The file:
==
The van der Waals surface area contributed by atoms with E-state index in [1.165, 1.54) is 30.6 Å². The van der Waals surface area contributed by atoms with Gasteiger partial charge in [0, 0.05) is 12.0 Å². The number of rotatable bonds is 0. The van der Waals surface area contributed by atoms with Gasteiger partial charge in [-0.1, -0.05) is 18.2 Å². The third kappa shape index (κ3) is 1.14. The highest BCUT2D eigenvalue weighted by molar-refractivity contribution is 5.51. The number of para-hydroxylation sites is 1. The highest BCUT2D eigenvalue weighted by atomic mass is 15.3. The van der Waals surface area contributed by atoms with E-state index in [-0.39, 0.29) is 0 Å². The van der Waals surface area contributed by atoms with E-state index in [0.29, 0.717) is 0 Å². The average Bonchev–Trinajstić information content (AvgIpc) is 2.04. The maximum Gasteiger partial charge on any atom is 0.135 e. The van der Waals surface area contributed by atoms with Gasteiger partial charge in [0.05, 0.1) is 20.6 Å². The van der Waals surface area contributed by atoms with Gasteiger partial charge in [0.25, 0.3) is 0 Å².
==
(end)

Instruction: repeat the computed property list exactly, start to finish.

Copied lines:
The van der Waals surface area contributed by atoms with E-state index in [1.165, 1.54) is 30.6 Å². The van der Waals surface area contributed by atoms with Gasteiger partial charge in [0, 0.05) is 12.0 Å². The number of rotatable bonds is 0. The van der Waals surface area contributed by atoms with Gasteiger partial charge in [-0.1, -0.05) is 18.2 Å². The third kappa shape index (κ3) is 1.14. The highest BCUT2D eigenvalue weighted by molar-refractivity contribution is 5.51. The number of para-hydroxylation sites is 1. The highest BCUT2D eigenvalue weighted by atomic mass is 15.3. The van der Waals surface area contributed by atoms with E-state index in [-0.39, 0.29) is 0 Å². The van der Waals surface area contributed by atoms with E-state index in [0.29, 0.717) is 0 Å². The average Bonchev–Trinajstić information content (AvgIpc) is 2.04. The maximum Gasteiger partial charge on any atom is 0.135 e. The van der Waals surface area contributed by atoms with Gasteiger partial charge in [0.05, 0.1) is 20.6 Å². The van der Waals surface area contributed by atoms with Gasteiger partial charge in [0.25, 0.3) is 0 Å².